Your argentine friend should give you precise information such as exact, up-to-date apartment rentals, locations and such. Otherwise, that amount will not last you 3 months. In my last visit a few weeks ago I spotted some cheaper studios for say, $200/month but if they ask you 3X deposit (first, last and secured deposit) you will have an outflow of almost 1/4 of the money you are bringing. The shortest leases I saw were for 6 months and those were rare. What I am pointing to is that going to a large city with limited funds and hoping to last 3 months is perhaps unrealistic as there is a miriad of small inconveniences that will cost you money. A little here and a little there will start to add up. And this is only considering lodging. Another story will be the renting process for which you may need to present formal documents and a guarantor. Although you don't need to prove to anyone you will not be just a visitor (this is the easiest part, to just stay) staying for an extended time may imply having some sort of documentation to close specific deals such as... renting.

Not everything is bad news. You can certainly stretch those funds if you can solve your lodging dilemma. Can your friend accomodate you for a while until you find a place where you can rent 1 room? This will make things a lot easier.

I think what the amcham said is more of a general belief. Although not as bad as wishful thinking I am pretty sure they understated the supply side. There are many locals as well as foreigners who can and do teach english. Making a buck in BA is not that easy. Waiting tables could be an option -if you are open to it-. International restaurants where customer may tip at international rates (15% and in dollars) may not be that bad. Not to be dismissed even if you are a professional. And as a long shot, I would definitely contact the many grain companies and operators and offer them your experience in/with China as this is possibly your strongest asset and you may see little to NO competition. I don't what you did there but four years is plenty of time to have become acquainted with some aspects of their culture.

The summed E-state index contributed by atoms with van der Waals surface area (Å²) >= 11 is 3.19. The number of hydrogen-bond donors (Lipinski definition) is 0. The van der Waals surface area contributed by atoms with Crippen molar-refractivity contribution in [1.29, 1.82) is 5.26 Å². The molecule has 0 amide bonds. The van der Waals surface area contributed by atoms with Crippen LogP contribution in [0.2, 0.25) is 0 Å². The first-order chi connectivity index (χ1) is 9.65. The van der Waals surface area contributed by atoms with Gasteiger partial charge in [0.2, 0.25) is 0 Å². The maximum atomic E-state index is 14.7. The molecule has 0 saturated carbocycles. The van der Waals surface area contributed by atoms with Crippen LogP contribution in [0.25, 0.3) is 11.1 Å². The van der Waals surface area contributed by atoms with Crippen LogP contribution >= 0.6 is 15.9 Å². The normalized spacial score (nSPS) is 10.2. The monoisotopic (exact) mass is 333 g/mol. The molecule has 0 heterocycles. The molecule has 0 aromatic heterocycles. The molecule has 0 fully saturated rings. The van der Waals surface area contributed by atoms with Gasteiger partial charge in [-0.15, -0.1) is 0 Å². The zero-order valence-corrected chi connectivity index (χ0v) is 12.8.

If you have specifics from your argentine friend post them here and I will be happy to look at the cold facts.
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Autumn Lively
New member
Username: Autumn

Post Number: 2
Registered: 2-2007
Posted on Thursday, March 08, 2007 - 12:08 pm:   Edit PostPrint Post

Forgive me but I don't speak or read spanish(yet) can anyone point me to an english web site to answer visa questions.I have 6 kids and we are relocating to Argentina.I am trying to figure out visa issues.We will have an income ,a job in Argentina but it's paid from a company in Panama not Argentina plus from the US we have SSI(social security) and they don't want us living abroad and getting our SSI.So I don't want to break any laws but I have no issue bending them to suit us..any info would be wildly appreciated!
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Tom
Advanced Member
Username: Diverdown48

Post Number: 332
Registered: 6-2006


Posted on Thursday, March 08, 2007 - 4:28 pm:   Edit PostPrint Post

Hello Autumn and welcome to the forum
You say they do not want you to live abroad and get SSI.
Why is that. A lot of retires live outside the US and get their retirement and government income including VA benefits.

If you have direct deposit of your benefit checks you can use ATM's in Argentina.
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Autumn Lively
New member
Username: Autumn

Post Number: 3
Registered: 2-2007
Posted on Thursday, March 08, 2007 - 4:56 pm:   Edit PostPrint Post

Hi Tom,
I DO want to get our SSI,it's not retirement,it's death benifits my sons(step sons) mother died a few years ago and they are getting them but we were told if we reside outside the US we can no longer get them..!
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Tom